Hemoptysis Other Causes

Other causes for hemoptysis include pulmonary infarction or embolism, various heart problems, vascular disorders, pulmonary AVM , and trauma.

Pulmonary Infarction or Embolism & Hemoptysis

A pulmonary embolism is the sudden closure of a pulmonary artery due to a blood clot or presence of foreign material. Pulmonary infarction is the death of lung tissue due to the lack of oxygen resulting from a single embolism or several recurrent embolisms. Pulmonary embolism can be massive, resulting in death or severe shock; or it can be relatively mild.

Infarction is a relatively uncommon cause of hemoptysis. Associated symptoms include chest pain (pleuritic chest pain in particular, meaning the pain is felt as the patient breathes in and out), cough, low-grade fever, tachypnea (rapid breathing), tachycardia (rapid heartbeat), and dyspnea (shortness of breath, even without exertion).

The chest x-ray of a patient with a pulmonary infarction or embolism is usually normal, but there may be a couple of distinguishing features.

Heart Problems & Hemoptysis

Mitral stenosis (a narrowing of the mitral valve that leads into the left ventricle) can lead to very mild hemoptysis—pink, frothy sputum with mild traces of blood. Other symptoms associated with left ventricular failure include orthopnea (difficulty breathing when lying down), paroxysmal nocturnal dyspnea (PND; a shortness of breath that appears suddenly at night, usually waking a person from sleep), and shortness of breath while exercising.

Coagulopathy & Hemoptysis

A coagulopathy (also known as a hypercoagulable state) is any disease that affects coagulability—the ability to of the blood to clot. In a patient with coagulopathy, clots cannot form after even mild trauma to the mucosal lining of the respiratory airways, leading to mild hemoptysis.

Other signs of coagulopathy include epistaxis (nosebleed), purpura (appearance of lesions, or bruises, on the skin due to broken blood vessels), menorrhagia (excessively long or heavy periods), and hematuria (blood in the urine).

Anticoagulants & Hemoptysis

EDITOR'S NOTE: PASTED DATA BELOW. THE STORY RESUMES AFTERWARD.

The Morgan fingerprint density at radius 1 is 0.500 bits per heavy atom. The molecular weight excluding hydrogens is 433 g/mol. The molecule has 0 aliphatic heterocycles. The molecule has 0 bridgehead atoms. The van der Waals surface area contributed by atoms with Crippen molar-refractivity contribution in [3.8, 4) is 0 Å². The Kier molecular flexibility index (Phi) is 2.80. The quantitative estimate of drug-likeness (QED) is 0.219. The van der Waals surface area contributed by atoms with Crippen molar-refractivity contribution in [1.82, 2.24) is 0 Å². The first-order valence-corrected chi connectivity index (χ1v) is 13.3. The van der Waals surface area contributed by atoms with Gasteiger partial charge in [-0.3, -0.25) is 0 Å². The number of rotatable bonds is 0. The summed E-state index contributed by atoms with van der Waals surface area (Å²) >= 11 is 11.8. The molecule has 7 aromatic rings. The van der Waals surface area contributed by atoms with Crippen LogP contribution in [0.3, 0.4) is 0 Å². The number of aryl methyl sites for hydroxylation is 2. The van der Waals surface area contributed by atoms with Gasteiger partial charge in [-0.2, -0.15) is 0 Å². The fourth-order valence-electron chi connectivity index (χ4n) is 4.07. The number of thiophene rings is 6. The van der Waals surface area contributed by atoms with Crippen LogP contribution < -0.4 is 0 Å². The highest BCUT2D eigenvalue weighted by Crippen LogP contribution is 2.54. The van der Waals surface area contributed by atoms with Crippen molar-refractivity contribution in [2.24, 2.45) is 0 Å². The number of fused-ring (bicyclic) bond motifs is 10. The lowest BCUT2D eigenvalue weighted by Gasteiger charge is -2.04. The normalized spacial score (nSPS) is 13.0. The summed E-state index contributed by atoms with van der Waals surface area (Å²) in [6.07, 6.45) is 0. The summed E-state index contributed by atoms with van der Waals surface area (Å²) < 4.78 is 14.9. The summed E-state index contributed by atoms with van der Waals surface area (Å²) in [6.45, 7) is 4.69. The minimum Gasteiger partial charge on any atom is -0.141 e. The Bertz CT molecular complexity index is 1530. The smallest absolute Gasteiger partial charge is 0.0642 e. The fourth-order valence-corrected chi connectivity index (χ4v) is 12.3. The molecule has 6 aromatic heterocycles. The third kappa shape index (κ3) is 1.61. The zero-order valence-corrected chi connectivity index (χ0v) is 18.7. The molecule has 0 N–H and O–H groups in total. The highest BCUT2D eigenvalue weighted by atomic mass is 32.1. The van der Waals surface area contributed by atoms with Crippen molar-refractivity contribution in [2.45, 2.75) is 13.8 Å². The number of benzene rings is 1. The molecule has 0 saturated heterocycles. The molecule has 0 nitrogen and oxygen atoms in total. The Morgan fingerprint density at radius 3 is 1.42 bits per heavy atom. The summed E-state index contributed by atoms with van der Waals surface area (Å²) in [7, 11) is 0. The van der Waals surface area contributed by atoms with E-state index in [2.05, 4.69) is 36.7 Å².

Anticoagulants are drugs commonly prescribed to prevent the formation of blood clots. They are often used to treat thromboembolic disorders (blood clot disorders; a thrombus is a clot and an embolism is the sudden closure of an artery due to a clot). Hemoptysis sometimes develops in people who take anticoagulant medication.

Drug Use & Hemoptysis

In addition to anticoagulants, a variety of other drugs including aspirin, cocaine, and penicillamine (a drug used to treat lead poisoning and other disorders) are known to cause hemoptysis.

Catamenial Hemoptysis

Catamenial hemoptysis is menstrual-related hemoptysis. It is also known as pulmonary endometriosis. Endometriosis is the development of cells outside of the uterus that normally grow only inside the uterus—the same cells that are shed monthly during menstruation. Researchers do not know how or why endometriosis occurs.

Usually the abnormal cell growth occurs in other areas of the reproductive tract, but sometimes it occurs in the liver, lung, and even the brain. Endometriosis in the lungs results in catamenial hemoptysis. It is very rare and usually treated using hormones.

Cryptogenic Hemoptysis

About 15 to 30 percent of hemoptysis cases go undiagnosed and the underlying cause is never determined. This is true even after extensive diagnostic tests, including a bronchoscopy. Usually the hemoptysis is mild and attributed to bronchial inflammation, and the prognosis (final outcome) for most patients is good.

Iatrogenic Hemoptysis

An iatrogenic condition occurs as a result of the activity of a physician or surgeon. Iatrogenic hemoptysis can occur following a biopsy of lung tissue taken during a bronchoscopy. Usually the bleeding stops on its own, but sometimes it can be severe.

Aspergillosis & Hemoptysis

Aspergillosis is a lung infection caused by the fungus Aspergillus fumigatus. It is rare, except in patients with compromised immune systems. The fungus usually grows to form a ball (known as an aspergilloma) that can invade the blood vessels in the area, causing massive hemoptysis and major damage. A chest x-ray is usually diagnostic, and treatment usually involves surgically removing the lesion.

Lung Abscess & Hemoptysis

A lung abscess is an accumulation of pus (a fluid product of inflammation and infection) in the lungs that can cause hemoptysis.

Arteriovenous Malformation (AVM) & Hemoptysis

AVM is a congenital (present at birth) childhood disease characterized by the presence of abnormal arteries and veins throughout the lungs. The abnormalities cause internal damage to the lungs and eventually cause loss of function.

Idiopathic Pulmonary Hemosiderosis & Hemoptysis

Idiopathic pulmonary hemosiderosis is a rare childhood disease that leads to the deposition of hemosiderin (an iron byproduct of hemoglobin) in the lungs. It is believed to be an autoimmune disease, meaning that the body mistakenly attacks its own healthy tissue, causing damage. Patients suffer repeated sudden attacks of hemoptysis and dyspnea (difficult breathing).

Goodpasture's Syndrome & Hemoptysis

Goodpasture's syndrome also involves an accumulation of iron in the lungs. Goodpasture's also involves the kidneys, and most patients die from kidney failure several months after being diagnosed.

Trauma & Hemoptysis

Trauma to the chest, such as from a car accident or other injury, can cause hemoptysis immediately following the incident or later.

Wegener's Granulomatosis & Hemoptysis

Wegener's granulomatosis is an autoimmune disease, meaning that the body attacks its own healthy, normal tissue, causing damage. Wegener's is very rare and is characterized by inflammation.

Publication Review By: Stanley J. Swierzewski, III, M.D.

Published: 31 May 2000

Last Modified: 18 Sep 2015